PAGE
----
Because the Mac is a full-on multi-windowing environment, SharePlay on the Mac can be way less constrained… or just let you get way more distracted, than is possible on the iPhone or iPad.
And the Mac will even let you switch apps in Split View now without having to burn the whole thing down and start over again. Which… swoon. Can I get a finally?
Twenty years ago, Don Melton, Ken Kocienda, Richard Williamson and team kicked off the Alexander project at Apple. They forked KHTML, Konquerer, made the WebKit rendering engine, and the Safari web browser. Apple’s browser. Under the single, Quisats Harrach of zero regression. It doesn’t slow down. Ever.
With macOS Monterey, that obsession continues with a new tab bar. Which… I’ve actually been kinda hesitant about. I was very much old navigator yells at clouds when address bars and search fields were first conflated, and seeing Apple further conflate them with tab bars… I was screaming. In my heart.
But it’s working and it’s significantly reducing the amount of interface chrome… not Chrome, chrome, though that too… around my web content, which can never get enough pixels as far as I’m concerned. So, we’ll see how I feel come release.
What’s instant win for me is tab groups. Put all the pages you use together, all your web workflows, and then invoke them, switch between them, add new tabs to them, even share them, at any time. And if you have multiple Apple devices, they’ll sync between your Mac, iPhone, and iPad, so you can do all that from any of them.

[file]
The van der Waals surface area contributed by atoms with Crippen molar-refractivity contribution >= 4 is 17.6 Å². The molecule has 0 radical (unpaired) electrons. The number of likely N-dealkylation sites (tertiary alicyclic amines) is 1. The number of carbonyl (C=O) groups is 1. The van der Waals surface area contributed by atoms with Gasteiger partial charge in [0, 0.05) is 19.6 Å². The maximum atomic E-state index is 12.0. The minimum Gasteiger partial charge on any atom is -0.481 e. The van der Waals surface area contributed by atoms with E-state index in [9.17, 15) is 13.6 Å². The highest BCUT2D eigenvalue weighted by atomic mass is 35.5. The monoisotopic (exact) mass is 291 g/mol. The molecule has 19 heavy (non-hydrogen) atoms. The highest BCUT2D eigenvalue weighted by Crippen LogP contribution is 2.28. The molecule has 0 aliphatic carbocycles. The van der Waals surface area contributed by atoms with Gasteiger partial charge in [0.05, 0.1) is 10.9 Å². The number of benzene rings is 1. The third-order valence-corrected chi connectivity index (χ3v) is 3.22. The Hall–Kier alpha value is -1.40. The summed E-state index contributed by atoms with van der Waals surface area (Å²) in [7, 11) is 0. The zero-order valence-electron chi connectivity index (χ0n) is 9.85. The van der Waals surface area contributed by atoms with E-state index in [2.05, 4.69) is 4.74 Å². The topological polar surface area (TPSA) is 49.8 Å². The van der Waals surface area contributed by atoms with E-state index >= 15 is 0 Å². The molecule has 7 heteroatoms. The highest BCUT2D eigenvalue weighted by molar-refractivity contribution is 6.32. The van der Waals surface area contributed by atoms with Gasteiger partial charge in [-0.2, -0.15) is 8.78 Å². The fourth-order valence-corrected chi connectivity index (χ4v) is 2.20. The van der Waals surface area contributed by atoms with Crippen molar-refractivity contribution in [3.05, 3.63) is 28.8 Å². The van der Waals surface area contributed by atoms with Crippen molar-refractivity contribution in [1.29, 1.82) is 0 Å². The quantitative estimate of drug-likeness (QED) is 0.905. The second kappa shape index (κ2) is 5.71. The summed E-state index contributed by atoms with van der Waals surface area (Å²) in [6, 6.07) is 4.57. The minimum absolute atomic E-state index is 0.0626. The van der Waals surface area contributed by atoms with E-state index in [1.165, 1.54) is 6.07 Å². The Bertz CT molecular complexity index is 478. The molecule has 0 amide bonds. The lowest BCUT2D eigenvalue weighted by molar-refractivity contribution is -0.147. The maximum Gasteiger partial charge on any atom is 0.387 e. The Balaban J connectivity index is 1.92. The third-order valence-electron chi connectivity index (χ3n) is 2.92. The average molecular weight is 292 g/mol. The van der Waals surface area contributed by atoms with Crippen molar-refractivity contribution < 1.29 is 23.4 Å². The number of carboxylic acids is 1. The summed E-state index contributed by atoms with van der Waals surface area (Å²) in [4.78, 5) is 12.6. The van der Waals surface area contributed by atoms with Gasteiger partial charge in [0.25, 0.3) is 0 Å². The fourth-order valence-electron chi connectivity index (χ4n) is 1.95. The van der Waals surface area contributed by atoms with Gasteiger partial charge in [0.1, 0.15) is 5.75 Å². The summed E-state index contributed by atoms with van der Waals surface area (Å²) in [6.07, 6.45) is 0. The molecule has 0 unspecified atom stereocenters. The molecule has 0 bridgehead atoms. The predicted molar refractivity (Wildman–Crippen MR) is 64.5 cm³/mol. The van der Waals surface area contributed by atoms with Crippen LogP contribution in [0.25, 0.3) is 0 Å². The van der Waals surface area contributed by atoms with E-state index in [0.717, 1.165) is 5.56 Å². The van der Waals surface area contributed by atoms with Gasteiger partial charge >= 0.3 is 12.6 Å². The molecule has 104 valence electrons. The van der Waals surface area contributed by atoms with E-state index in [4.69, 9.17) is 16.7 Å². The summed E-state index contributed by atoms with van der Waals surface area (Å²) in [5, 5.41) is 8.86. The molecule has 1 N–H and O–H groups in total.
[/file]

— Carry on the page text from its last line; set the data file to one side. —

The new Quick Note features, which I covered in the iPadOS video, is baked right in as well. You can jot down some thoughts, highlight some text, and the Quick Note will persist so you can revisit or update it any time you go back to a website.
Web extensions, which have been a bit of a mixed-as-in-everytime-they-update-they-disappear-until-I-jump-through-hoops-to-get-them-re-enabled-blessing for me on Big Sur, are going cross-platform with iPad and iPhone, which will not abide any such shenanigans, so fingers crossed that’ll all be fixed and fast.
And if you subscribe to iCloud+, which up until now just meant paying for extra iCloud Storage — or Apple One, Private Relay will help protect your identity from profilers on line. Basically, it hides the address of the website you’re going to from your ISP, and your IP address from the website you’re going to, and any data harvesters they’re connected to. I have a whole entire deep dive video up on that that I’ll link in the description, because it’s super cool.